WordPress – Vulnerabilities

WordPress Vulnerabilities

There have been many security issues discovered in the software, most notably in 2007, 2008 and 2015.  An up to date list of WordPress vulnerabilities can be found on ‘Secunia’.

In 2007 many blogs with a high profile search optimisation, and others, which all featured ‘AdSense’ were targeted.  There were issues with downloads of the 2.1.1 version, but 2.1.2 addressed this issue, with the advice that it be upgraded immediately.

Also Read: What is WordPress

Following a report in May 2007 which noted that many users had blogs which were exploitable, because of outdated software, WordPress made it easier to update software.

Stefan Esser (the founder of PHP Security Response Team) spoke critically about WordPress and its security.

In 2013, a study found that 50 of the popular plugins were also vulnerable.  In WordPress 3.7 automatic background updates were introduced in an effort to improve security.  There are ways to protect individual installations of WordPress.  These include security plugins, keeping software and  plugins up to date, and only using trusted plugins and themes.

WordPress plugins must be updated, as hackers have sophisticated means of searching for  vulnerabilities.  Other tools that can be used to protect from possible vulnerabilities include WPScan, WordPress Auditor and WordPress Sploit Framework.  These have been developed by 0pe0deFR, and they search various vulnerabilities, including CSRF, LFI, RFI, XSS, SQL injection and user enumeration.  Still, check on other developers as well.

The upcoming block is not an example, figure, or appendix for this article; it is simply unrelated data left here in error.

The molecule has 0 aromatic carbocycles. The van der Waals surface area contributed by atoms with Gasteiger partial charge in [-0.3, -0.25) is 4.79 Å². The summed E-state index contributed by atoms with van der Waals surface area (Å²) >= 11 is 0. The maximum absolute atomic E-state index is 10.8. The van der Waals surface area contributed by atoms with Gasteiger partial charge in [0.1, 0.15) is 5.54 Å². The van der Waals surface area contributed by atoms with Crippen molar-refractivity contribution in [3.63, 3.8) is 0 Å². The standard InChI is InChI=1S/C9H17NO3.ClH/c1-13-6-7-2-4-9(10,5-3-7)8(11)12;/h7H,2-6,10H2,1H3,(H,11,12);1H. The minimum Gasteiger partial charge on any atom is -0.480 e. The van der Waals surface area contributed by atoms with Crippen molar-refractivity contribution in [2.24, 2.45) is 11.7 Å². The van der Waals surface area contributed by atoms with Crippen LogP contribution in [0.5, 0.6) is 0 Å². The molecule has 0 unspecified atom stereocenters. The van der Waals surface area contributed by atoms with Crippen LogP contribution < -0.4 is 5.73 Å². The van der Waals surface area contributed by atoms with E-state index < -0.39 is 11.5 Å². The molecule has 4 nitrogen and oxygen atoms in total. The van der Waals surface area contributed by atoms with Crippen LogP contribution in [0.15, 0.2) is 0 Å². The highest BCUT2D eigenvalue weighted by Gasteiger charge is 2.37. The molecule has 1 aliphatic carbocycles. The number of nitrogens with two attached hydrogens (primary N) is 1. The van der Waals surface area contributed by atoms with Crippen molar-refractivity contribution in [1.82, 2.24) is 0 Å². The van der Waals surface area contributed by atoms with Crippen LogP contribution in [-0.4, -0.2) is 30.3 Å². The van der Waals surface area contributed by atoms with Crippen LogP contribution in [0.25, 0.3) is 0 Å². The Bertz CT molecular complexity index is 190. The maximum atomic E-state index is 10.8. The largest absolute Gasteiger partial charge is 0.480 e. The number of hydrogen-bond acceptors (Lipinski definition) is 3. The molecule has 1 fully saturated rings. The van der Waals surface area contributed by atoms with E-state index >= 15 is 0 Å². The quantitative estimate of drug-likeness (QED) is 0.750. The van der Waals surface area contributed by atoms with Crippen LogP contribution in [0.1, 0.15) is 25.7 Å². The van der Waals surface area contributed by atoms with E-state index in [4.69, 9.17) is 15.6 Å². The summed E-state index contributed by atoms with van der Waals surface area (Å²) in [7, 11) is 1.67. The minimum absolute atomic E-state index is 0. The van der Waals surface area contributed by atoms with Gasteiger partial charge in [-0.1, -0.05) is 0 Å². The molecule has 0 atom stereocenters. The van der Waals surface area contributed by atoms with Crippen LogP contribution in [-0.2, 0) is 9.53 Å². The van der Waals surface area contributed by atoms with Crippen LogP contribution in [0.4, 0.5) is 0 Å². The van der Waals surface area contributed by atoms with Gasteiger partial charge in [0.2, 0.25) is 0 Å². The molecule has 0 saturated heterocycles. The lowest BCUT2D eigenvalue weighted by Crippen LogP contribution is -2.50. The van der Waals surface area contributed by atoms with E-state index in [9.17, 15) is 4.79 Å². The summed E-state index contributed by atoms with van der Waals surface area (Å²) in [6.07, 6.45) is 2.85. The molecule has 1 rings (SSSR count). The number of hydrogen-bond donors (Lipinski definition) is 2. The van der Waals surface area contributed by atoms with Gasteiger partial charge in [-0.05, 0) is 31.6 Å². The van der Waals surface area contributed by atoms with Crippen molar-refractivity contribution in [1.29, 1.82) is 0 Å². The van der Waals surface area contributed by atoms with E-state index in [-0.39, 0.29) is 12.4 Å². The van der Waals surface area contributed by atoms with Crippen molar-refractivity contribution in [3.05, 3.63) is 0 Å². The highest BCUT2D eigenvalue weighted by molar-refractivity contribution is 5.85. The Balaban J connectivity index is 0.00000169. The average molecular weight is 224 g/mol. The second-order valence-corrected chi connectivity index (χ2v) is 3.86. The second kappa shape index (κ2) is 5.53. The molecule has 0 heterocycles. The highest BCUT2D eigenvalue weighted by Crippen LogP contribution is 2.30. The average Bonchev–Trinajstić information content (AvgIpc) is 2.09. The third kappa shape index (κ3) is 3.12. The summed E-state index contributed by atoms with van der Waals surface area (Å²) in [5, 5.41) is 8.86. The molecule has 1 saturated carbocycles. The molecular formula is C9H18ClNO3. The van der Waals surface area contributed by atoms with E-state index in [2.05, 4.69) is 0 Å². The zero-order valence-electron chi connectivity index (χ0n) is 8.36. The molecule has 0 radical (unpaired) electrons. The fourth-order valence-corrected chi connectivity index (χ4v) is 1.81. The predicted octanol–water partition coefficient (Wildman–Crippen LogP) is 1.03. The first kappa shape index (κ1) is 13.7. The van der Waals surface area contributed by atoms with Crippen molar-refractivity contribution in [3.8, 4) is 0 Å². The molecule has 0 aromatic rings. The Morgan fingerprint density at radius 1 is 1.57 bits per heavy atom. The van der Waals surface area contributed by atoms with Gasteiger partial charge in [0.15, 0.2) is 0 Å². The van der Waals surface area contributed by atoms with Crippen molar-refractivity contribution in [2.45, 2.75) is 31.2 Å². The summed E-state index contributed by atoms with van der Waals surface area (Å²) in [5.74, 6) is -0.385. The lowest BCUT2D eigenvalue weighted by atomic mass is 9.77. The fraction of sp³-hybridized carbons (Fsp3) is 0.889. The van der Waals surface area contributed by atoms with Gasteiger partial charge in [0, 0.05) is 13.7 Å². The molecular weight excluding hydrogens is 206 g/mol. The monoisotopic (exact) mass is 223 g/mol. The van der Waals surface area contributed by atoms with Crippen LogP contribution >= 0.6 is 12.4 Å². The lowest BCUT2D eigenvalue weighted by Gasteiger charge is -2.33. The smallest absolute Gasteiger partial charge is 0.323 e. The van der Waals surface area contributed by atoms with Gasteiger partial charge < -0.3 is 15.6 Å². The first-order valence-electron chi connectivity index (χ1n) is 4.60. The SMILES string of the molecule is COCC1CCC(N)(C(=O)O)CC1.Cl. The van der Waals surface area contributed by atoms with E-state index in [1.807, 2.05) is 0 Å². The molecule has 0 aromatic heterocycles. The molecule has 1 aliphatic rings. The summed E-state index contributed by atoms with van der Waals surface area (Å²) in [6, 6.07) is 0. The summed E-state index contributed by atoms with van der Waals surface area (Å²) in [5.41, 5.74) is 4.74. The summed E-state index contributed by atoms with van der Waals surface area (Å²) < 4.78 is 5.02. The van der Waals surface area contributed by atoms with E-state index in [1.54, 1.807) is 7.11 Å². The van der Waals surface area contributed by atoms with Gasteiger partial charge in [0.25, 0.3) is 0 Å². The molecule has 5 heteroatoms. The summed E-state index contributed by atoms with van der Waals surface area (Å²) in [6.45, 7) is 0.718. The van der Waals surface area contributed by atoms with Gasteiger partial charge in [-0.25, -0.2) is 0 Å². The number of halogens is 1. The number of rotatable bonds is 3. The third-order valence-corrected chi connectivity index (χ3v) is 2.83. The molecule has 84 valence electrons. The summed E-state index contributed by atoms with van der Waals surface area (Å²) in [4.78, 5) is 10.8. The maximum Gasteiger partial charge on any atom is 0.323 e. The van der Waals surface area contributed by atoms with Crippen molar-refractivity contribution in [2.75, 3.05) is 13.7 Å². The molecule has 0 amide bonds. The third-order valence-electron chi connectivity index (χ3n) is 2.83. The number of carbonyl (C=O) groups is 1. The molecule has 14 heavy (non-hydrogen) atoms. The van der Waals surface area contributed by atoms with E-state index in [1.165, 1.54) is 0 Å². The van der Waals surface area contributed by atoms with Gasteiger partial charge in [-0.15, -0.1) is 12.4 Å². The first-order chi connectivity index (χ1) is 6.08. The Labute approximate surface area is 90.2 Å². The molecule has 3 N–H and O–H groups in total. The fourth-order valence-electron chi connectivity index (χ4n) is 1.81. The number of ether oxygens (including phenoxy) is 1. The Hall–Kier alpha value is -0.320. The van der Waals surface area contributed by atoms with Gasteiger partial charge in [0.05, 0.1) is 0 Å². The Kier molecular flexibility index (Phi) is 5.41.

An alert issued by many security experts in March 2015, noted that a SEO plugin, ‘Yoast’, used on WordPress, had a vulnerability.  WordPress responded immediately with a revised version 1.7.4.

Another issue publicised in January 2017 was repaired by WordPress with a patch within 6 days.

WordPress – Development and Support

Although Matt Mullenweg and Mike Little are co-founders, the lead developers include Helen Hou-Sandi, Dion Hulse, Mark Jaquith, Andrew Ozz and Andrew Nacin.  The WordPress community also assist with development by testing each release.

WordPress is also closely associated with ‘Automattic’, which was founded by Matt Mullenweg.  In 2010 the WordPress trademark was given to the new WordPress Foundation.  WordPress Foundation is an umbrella organisation which supports WordPress, bbPress and BuddyPress.

WordPress – WordCamp

WordCamps have been organised for the users of WordPress.  They are conferences that are casually run, mostly locally organised, where you can learn more about all aspects of WordPress.  The first one was held in San Francisco in August 2006 and was attended by more than 500 people.  They are now organised all over the world.

 WordPress – More about Support

WordPress.org is the website for support.  It includes WordPress Codex (for manuals, information, etc.) and WordPress Forums (an online community)

 

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